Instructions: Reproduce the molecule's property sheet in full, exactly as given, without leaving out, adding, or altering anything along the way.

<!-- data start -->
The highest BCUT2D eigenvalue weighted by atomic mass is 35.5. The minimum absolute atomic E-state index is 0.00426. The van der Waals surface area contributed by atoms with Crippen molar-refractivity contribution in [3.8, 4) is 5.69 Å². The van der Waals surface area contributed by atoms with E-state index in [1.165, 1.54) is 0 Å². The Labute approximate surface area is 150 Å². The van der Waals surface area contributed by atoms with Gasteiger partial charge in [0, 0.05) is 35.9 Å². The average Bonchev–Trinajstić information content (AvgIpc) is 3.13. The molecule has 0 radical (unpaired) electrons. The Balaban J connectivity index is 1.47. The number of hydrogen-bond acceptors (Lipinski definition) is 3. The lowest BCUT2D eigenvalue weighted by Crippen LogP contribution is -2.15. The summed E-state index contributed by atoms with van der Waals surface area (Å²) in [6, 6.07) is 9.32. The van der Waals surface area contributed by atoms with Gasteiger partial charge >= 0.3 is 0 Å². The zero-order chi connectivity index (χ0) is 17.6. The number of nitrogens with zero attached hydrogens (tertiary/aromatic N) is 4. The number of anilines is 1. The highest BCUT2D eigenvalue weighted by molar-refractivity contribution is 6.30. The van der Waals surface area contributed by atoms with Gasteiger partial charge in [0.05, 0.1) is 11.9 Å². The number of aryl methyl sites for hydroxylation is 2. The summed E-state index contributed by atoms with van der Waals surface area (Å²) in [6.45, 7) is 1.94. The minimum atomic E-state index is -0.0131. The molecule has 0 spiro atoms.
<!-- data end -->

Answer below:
The highest BCUT2D eigenvalue weighted by atomic mass is 35.5. The minimum absolute atomic E-state index is 0.00426. The van der Waals surface area contributed by atoms with Crippen molar-refractivity contribution in [3.8, 4) is 5.69 Å². The van der Waals surface area contributed by atoms with E-state index in [1.165, 1.54) is 0 Å². The Labute approximate surface area is 150 Å². The van der Waals surface area contributed by atoms with Gasteiger partial charge in [0, 0.05) is 35.9 Å². The average Bonchev–Trinajstić information content (AvgIpc) is 3.13. The molecule has 0 radical (unpaired) electrons. The Balaban J connectivity index is 1.47. The number of hydrogen-bond acceptors (Lipinski definition) is 3. The lowest BCUT2D eigenvalue weighted by Crippen LogP contribution is -2.15. The summed E-state index contributed by atoms with van der Waals surface area (Å²) in [6, 6.07) is 9.32. The van der Waals surface area contributed by atoms with Gasteiger partial charge >= 0.3 is 0 Å². The zero-order chi connectivity index (χ0) is 17.6. The number of nitrogens with zero attached hydrogens (tertiary/aromatic N) is 4. The number of anilines is 1. The highest BCUT2D eigenvalue weighted by molar-refractivity contribution is 6.30. The van der Waals surface area contributed by atoms with Gasteiger partial charge in [0.05, 0.1) is 11.9 Å². The number of aryl methyl sites for hydroxylation is 2. The summed E-state index contributed by atoms with van der Waals surface area (Å²) in [6.45, 7) is 1.94. The minimum atomic E-state index is -0.0131. The molecule has 0 spiro atoms.